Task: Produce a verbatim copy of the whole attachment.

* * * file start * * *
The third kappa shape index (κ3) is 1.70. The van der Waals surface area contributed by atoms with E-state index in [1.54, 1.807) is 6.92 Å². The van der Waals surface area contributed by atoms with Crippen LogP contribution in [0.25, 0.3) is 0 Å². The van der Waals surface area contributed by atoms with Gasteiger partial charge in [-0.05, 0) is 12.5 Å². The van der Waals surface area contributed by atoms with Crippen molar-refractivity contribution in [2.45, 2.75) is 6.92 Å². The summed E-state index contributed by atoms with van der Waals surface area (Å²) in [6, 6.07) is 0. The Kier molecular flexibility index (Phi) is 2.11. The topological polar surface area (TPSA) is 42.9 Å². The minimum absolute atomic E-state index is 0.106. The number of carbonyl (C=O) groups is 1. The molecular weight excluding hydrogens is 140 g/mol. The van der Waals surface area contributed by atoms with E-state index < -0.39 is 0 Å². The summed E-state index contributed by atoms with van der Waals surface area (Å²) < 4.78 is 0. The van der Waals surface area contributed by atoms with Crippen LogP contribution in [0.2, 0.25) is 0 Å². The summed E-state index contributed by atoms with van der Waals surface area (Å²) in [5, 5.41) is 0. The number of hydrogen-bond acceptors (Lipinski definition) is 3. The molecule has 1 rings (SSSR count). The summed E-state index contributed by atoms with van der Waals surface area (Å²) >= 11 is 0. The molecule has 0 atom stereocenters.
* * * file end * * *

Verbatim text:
The third kappa shape index (κ3) is 1.70. The van der Waals surface area contributed by atoms with E-state index in [1.54, 1.807) is 6.92 Å². The van der Waals surface area contributed by atoms with Crippen LogP contribution in [0.25, 0.3) is 0 Å². The van der Waals surface area contributed by atoms with Gasteiger partial charge in [-0.05, 0) is 12.5 Å². The van der Waals surface area contributed by atoms with Crippen molar-refractivity contribution in [2.45, 2.75) is 6.92 Å². The summed E-state index contributed by atoms with van der Waals surface area (Å²) in [6, 6.07) is 0. The Kier molecular flexibility index (Phi) is 2.11. The topological polar surface area (TPSA) is 42.9 Å². The minimum absolute atomic E-state index is 0.106. The number of carbonyl (C=O) groups is 1. The molecular weight excluding hydrogens is 140 g/mol. The van der Waals surface area contributed by atoms with E-state index < -0.39 is 0 Å². The summed E-state index contributed by atoms with van der Waals surface area (Å²) < 4.78 is 0. The van der Waals surface area contributed by atoms with Crippen LogP contribution in [0.2, 0.25) is 0 Å². The summed E-state index contributed by atoms with van der Waals surface area (Å²) in [5, 5.41) is 0. The number of hydrogen-bond acceptors (Lipinski definition) is 3. The molecule has 1 rings (SSSR count). The summed E-state index contributed by atoms with van der Waals surface area (Å²) >= 11 is 0. The molecule has 0 atom stereocenters.